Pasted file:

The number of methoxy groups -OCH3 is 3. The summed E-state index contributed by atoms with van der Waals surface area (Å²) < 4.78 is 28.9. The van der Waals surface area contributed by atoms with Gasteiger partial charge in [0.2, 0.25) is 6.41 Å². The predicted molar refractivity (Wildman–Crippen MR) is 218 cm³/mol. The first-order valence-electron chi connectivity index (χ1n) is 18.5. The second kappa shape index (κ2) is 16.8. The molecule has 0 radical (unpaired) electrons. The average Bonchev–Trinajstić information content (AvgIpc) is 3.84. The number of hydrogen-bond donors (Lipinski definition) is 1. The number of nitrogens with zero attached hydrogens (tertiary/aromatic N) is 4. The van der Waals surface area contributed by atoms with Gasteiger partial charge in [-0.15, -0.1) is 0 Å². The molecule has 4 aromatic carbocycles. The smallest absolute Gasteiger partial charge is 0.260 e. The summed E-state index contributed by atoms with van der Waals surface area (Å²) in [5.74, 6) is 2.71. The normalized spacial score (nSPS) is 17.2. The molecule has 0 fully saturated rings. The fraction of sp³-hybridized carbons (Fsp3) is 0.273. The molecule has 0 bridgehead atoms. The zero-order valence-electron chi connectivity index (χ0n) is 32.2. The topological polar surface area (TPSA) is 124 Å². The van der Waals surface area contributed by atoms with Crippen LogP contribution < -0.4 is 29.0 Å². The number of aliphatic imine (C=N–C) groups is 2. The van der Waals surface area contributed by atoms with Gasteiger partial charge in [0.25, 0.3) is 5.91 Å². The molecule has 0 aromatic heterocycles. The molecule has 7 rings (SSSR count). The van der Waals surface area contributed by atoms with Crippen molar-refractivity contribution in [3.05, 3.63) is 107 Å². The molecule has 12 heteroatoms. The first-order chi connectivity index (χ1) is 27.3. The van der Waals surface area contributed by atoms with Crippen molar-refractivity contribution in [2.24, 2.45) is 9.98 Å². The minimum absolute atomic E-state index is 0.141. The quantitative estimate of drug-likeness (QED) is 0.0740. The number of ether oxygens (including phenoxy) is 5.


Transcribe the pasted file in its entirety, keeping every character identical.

The number of methoxy groups -OCH3 is 3. The summed E-state index contributed by atoms with van der Waals surface area (Å²) < 4.78 is 28.9. The van der Waals surface area contributed by atoms with Gasteiger partial charge in [0.2, 0.25) is 6.41 Å². The predicted molar refractivity (Wildman–Crippen MR) is 218 cm³/mol. The first-order valence-electron chi connectivity index (χ1n) is 18.5. The second kappa shape index (κ2) is 16.8. The molecule has 0 radical (unpaired) electrons. The average Bonchev–Trinajstić information content (AvgIpc) is 3.84. The number of hydrogen-bond donors (Lipinski definition) is 1. The number of nitrogens with zero attached hydrogens (tertiary/aromatic N) is 4. The van der Waals surface area contributed by atoms with Gasteiger partial charge in [-0.15, -0.1) is 0 Å². The molecule has 4 aromatic carbocycles. The smallest absolute Gasteiger partial charge is 0.260 e. The summed E-state index contributed by atoms with van der Waals surface area (Å²) in [5.74, 6) is 2.71. The normalized spacial score (nSPS) is 17.2. The molecule has 0 fully saturated rings. The fraction of sp³-hybridized carbons (Fsp3) is 0.273. The molecule has 0 bridgehead atoms. The zero-order valence-electron chi connectivity index (χ0n) is 32.2. The topological polar surface area (TPSA) is 124 Å². The van der Waals surface area contributed by atoms with Crippen LogP contribution < -0.4 is 29.0 Å². The number of aliphatic imine (C=N–C) groups is 2. The van der Waals surface area contributed by atoms with Gasteiger partial charge in [0.25, 0.3) is 5.91 Å². The molecule has 0 aromatic heterocycles. The molecule has 7 rings (SSSR count). The van der Waals surface area contributed by atoms with Crippen molar-refractivity contribution in [3.05, 3.63) is 107 Å². The molecule has 12 heteroatoms. The first-order chi connectivity index (χ1) is 27.3. The van der Waals surface area contributed by atoms with Crippen molar-refractivity contribution in [2.24, 2.45) is 9.98 Å². The minimum absolute atomic E-state index is 0.141. The quantitative estimate of drug-likeness (QED) is 0.0740. The number of ether oxygens (including phenoxy) is 5.